The Connor Brothers are fictional characters who work beyond the canvas, blending truth and artifice to delight and disorientate their audience in equal measure. Each interaction with their work toys with emotion, reality, and the need for distraction.Read More
"It is only shallow people who do not judge by appearances. The true mystery of the world is the visible, not the invisible". The Connor Brothers defy analysis and expectation, simply because they intend to. Their art was born from a desire to make each other laugh and discuss their feelings within a culture where admission alone can be taboo. Through their work and activism, they encourage viewers to laugh, ridicule, or open up about how they perceive the world around them.
The pair broke into the art world as Franklyn and Brendan Connor, escapees from a Christian cult that cut them off from modern society as children. After fleeing at the age of 16 they were bombarded with new images and experiences that they struggled to understand. Straining to create order, they processed the new world through sketchbooks that would eventually blossom into a series of paintings. These pieces would in turn be sold at auction houses and galleries around the world.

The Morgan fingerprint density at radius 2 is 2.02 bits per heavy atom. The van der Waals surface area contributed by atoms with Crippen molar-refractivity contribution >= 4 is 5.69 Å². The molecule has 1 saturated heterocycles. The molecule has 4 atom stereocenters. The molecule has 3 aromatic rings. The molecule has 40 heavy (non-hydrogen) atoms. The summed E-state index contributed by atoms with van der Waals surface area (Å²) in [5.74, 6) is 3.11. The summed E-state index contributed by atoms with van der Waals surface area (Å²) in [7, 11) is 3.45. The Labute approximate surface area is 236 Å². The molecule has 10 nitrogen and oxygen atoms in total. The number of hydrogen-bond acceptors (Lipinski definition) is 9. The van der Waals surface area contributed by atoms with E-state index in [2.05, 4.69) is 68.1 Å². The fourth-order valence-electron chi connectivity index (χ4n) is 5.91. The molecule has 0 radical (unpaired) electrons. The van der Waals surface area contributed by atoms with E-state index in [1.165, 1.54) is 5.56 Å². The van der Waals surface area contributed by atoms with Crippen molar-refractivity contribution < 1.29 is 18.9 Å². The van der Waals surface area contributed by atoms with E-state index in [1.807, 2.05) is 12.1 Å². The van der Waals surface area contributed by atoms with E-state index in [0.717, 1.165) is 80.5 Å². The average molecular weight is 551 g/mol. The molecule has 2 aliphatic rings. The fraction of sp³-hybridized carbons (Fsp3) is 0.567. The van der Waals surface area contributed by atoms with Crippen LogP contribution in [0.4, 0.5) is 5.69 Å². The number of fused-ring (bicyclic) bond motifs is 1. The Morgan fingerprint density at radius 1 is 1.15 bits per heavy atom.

Their success eventually turned the story into a hindrance, so they revealed themselves but kept the name. Although their identities have been divulged, the fictitious biography is still on their website, alongside art that they develop together as a form of therapy.
While the duo are best known for their Pulp Fiction series - a variety of Mills and Boon inspired characters quoting Oscar Wilde, Shakespeare, and George Bernard Shaw - the pair are not afraid to engage with genuine hardship. After working at The Jungle refugee camp to build shelters, they launched the Refuchic billboard campaign, which held a mirror up to comfortable Westerners and forced them to reconsider how they looked at refugees. The artists then put on a refugee themed performance at Banksy's Dismaland, and work to raise funds for mental health charity, CALM.
"Artifice is often the best way to depict reality, fiction the best way to challenge conventional ideas of what we think of as 'the truth'. Most people are happy to think 'this is the way it is'. But it really isn't. Who knows the truth of anything?"
Text courtesy Maddox Gallery.
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